Remind them that this is a big decision, one they don’t make very often, and it’s Ok to rest and just think about it. For the introverted or contemplative buyers, this will be a relief to them and they will thank you for it. Some people respond better to pressure, but a lot of buyers will appreciate a bit of time to sleep on the decision.
It’s sounds counterintuitive, but showing some patience with the sales process may actually speed up your client’s decision-making abilities.
10) Closing the Sale: The Yes Close
This is a series of questions where you want to get a “yes” from your prospective buyers. It’s also called the “yes ladder” and the questions are designed to get buyers in the habit of saying yes. After two or three answers, you want to ask the question that’s really at the heart of the decision. For example:
- Is this house in a good location?
- Is this house in your price range?
- Does it have the number of bedrooms you need?
Then you can conclude with “are we ready to make an offer on this property now?”
11) Opportunity Cost Close
The opportunity cost close taps into the economic concept of opportunity cost, where you stress what the buyers will be missing if they don’t decide to buy. In some cases you may use this if two or more properties are being considered. One house may have a big yard, while another one will have a park nearby. In this case, the family would need to weigh the benefits of lots of room (with the park) versus the convenience of having kids close to home (with the yard).
If it’s a first-time homebuyer, the opportunity cost of not buying a house is continuing to pay rent. By framing elements of a property in terms of what is lost if a decision isn’t made, it may help your home buyer clients remember that the status quo isn’t always in their best interests.
12) Pros and Cons Close
The pros and cons close is also known as the Ben Franklin close – because he created this approach – and this is just a straight-up list of pros and cons on the home in question. The buyers can start the list and you can help remind them of benefits or liabilities as they go.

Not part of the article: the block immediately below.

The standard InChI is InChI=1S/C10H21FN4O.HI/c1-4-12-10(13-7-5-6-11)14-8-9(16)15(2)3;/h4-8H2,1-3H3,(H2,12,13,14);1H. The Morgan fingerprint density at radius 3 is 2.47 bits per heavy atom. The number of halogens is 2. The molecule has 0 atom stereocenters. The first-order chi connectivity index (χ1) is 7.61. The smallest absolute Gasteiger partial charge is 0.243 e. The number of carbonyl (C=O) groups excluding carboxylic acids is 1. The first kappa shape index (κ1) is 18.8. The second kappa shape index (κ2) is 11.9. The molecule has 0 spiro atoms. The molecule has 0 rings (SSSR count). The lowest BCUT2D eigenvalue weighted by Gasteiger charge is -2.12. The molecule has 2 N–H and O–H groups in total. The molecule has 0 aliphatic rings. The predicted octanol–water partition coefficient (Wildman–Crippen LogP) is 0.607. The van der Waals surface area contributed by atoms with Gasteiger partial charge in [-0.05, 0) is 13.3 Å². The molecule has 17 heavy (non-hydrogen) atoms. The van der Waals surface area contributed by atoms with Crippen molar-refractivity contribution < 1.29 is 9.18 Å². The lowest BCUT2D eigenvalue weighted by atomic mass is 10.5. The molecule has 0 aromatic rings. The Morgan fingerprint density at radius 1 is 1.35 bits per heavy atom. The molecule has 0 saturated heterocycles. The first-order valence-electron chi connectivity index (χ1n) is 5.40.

The idea behind the pros and cons close is clarity. Lots of stuff (down payment, interest rate, etc.) comes up in the process of looking for a house and going through showings, but it’s also easy to forget things that are, in retrospect, important. For example, a prospective buyer might forget that the new home will cut 20 minutes off her commute. That will come up if you are all brainstorming the pros and cons list together, and that may be the clincher.
13) Closing the Sale: The Thermometer Close
Buyers can run hot or cold, so the thermometer close is just a way for you to measure their current temperature and readiness to close deals. You just ask them, at any point, how warm they are about buying a particular property. You could even do it with multiple properties if they are looking at more than one.
This could just be a way for you to get a handle on how your buyers are feeling, but if they indicate they are “hot” for a house, it might be time to ask them to go forward on a sale agreement.
14) Ownership Close
If your buyers are not imagining themselves in their new home, this is an opportunity to prompt them to imagine themselves as owners, using the owners close. What will it mean to be the owner of that house, day-to-day? What are the advantages, but more importantly, what are the benefits of owning that they haven’t considered?
Getting them to think like property owners using the ownership close may be an important step toward making that more real for them, and nudge them closer to a purchase. This will be particularly important for first time homebuyers.
Which Closing the Sale Technique is Best?
While covering various techniques for effectively closing the sale, we intentionally want to highlight the pivotal role you play in their success.
These distinct approaches can all play a specific role, and be valuable tools to use when your client needs your help taking the next step in the process. That is why it is important to tailor these methods to your unique sales style, and use them when you believe they will deliver the right experience for your clients.